In the type A cities (Florence, Bologna), the Chariot card as it appeared later seems more connected with Mars and the triumphal warrior than anything else. Especially after a victory like that of Anghiari that would be the case.
In the circle of Mars, Dante features Death at least as much as Fortune, and much more than in the cantos you associate Death to. The circle of Saturn is that of contemplatives, not death. It is true that there is a brief mention of of death at the place you cite, that of Semele when she beheld Jupiter in all his splendor. But the point is not about death, it is about contemplation of the divine, which for mortal eyes must be tempered.
The circle of Jupiter is about justice, in relation to earthly judgment, more than the Last Judgment. The latter is only brought in as a model for earthly rulers (mentioning several emperors). Anyway, the early name for the card was the Angel. The Angels were in the ninth sphere, an appropriate place for the Angel card from a Dantean perspective (and cosmographic presentations generally).
After that, the type A World card does fit, and the PMB World, but not the CY card with the castles. I am at a loss to know how that card fits any Dantean theme, as opposed to Petrachan Fame.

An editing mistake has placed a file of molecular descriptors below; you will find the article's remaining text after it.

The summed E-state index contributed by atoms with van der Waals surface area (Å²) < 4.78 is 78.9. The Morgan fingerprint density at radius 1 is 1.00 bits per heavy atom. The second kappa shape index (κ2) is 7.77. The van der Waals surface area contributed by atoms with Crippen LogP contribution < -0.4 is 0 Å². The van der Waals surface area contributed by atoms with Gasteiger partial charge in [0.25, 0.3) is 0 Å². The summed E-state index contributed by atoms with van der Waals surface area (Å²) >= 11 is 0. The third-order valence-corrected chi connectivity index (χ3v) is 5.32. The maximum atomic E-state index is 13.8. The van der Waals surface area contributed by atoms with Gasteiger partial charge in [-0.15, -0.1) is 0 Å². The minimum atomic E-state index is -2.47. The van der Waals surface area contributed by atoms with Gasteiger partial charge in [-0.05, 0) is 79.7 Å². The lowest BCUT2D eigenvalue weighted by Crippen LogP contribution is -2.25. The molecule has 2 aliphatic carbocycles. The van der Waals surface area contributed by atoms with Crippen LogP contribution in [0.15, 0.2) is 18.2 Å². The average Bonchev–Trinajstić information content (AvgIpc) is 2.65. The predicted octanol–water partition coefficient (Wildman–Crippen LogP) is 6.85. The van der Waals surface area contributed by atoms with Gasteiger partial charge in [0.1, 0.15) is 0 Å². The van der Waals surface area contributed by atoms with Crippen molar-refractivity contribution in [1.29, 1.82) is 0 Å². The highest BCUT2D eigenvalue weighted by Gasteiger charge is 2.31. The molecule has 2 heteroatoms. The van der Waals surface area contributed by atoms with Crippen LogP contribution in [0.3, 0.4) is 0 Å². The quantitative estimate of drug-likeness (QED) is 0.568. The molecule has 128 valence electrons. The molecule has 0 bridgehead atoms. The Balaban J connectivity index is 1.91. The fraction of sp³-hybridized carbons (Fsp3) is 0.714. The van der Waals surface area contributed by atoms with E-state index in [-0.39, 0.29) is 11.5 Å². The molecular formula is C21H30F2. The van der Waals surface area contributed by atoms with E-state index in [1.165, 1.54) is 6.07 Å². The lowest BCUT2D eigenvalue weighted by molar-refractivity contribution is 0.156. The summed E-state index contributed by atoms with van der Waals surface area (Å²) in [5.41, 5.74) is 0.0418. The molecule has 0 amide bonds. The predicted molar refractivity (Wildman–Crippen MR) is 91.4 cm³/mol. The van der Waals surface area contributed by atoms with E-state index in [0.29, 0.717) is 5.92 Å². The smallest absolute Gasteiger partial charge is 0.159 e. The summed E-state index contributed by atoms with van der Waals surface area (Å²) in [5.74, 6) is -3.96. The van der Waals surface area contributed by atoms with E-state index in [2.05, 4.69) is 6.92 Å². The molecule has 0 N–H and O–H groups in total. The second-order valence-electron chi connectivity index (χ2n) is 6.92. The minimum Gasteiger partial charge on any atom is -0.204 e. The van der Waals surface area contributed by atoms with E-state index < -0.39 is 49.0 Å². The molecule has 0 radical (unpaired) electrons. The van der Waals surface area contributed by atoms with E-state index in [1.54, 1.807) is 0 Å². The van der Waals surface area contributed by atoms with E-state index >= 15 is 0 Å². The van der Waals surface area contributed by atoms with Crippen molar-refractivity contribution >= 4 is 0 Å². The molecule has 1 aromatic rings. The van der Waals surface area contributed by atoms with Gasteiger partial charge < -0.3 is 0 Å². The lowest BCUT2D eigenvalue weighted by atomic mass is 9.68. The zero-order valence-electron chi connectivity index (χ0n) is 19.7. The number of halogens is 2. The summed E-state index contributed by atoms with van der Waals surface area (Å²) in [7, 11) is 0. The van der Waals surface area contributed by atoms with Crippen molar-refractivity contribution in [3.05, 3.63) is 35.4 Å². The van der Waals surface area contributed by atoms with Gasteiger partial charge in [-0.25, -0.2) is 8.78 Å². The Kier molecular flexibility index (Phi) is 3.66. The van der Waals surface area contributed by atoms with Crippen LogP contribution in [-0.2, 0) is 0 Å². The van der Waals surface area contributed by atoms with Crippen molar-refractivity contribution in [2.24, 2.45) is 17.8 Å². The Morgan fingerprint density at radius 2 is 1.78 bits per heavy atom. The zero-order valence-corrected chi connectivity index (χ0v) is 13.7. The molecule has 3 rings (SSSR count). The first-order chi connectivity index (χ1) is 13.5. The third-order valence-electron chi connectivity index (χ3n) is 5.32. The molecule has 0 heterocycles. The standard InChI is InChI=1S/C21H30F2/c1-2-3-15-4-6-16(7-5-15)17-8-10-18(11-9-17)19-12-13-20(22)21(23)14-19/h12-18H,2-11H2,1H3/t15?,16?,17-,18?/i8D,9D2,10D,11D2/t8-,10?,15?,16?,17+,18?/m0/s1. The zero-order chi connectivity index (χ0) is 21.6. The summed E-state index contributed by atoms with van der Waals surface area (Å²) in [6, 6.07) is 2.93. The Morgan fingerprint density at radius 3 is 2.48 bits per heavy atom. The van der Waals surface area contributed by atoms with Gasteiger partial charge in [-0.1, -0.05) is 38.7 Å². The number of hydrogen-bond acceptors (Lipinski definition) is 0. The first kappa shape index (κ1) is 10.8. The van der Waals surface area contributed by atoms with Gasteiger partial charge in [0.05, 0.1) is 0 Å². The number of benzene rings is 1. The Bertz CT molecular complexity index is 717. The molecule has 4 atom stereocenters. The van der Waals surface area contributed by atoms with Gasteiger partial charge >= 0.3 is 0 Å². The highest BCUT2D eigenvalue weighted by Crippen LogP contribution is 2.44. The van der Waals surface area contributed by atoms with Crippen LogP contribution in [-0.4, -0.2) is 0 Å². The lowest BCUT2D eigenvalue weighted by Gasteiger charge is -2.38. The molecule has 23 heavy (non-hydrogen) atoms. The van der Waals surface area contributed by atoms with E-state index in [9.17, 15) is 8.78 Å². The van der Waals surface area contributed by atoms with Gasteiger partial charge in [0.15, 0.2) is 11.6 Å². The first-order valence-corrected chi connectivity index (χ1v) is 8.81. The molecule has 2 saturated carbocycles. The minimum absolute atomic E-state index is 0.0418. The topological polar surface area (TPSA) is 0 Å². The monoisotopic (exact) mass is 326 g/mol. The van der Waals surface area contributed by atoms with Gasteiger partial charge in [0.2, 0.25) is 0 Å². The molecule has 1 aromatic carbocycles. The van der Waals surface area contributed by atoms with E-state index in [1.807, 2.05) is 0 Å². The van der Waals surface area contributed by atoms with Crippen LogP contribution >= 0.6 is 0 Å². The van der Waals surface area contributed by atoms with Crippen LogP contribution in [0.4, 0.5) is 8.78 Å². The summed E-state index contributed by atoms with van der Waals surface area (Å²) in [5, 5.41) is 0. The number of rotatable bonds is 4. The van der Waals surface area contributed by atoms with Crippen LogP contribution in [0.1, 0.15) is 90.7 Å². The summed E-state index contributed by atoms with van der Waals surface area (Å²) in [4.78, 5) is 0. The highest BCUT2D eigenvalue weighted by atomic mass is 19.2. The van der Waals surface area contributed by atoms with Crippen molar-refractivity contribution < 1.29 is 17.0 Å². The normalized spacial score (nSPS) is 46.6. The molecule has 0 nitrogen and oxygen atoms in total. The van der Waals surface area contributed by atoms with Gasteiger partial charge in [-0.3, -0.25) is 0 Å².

And surely Death would be before the Last Judgment in the sequence. I could see Hope, Faith, and Charity coming after Death, as the keys to immortality, but not Judgment. (However these virtues figure into several cantos of the Paradiso, faith throughout, hope and charity especially in 2-3 and from 20 on.) Since the circle of Saturn is for contemplatives, an old man with an hour glass would be appropriate, reminding us of Death's approach, or with a lantern, as in the image of Saturn done during the 14th century and preserved in Milan with the Song of the Virtues and Vices.
You insist that there wasn't time between whenever it was in 1440 and October 1441 for a deck with different subjects from Milan. I don't see that at all. Many of the CY cards are unlike anything in the type A cards. If they can design different scenes, they can add a couple of subjects as well, especially if they have increased the number of suit cards. Filippo would have wanted his deck to be an improvement on anything Florence could muster. And Dante, unlike Petrarch, has no particular relationship to Milan. That Petrarch preferred Milan to Florence would have been a nice thing for Filippo to flaunt.
Also, it remains a very big assumption that there were no trionfi decks before 1440 and Anghiari. The diary entry uses the word "tronfi" as though it were a name already established for decks of a certain sort. Just because surviving documents first mention a certain date, that doesn't mean it didn't exist before that date. There are counter-examples from near that time and place (the first surviving mentions of eyeglasses, stating they existed 20 years earlier), and and a vast quantity of records has been lost over time: in Milan by 1450, in Bologna in 1506-7. In this situation, it would be a great coincidence if the first surviving mention was also the first ever example.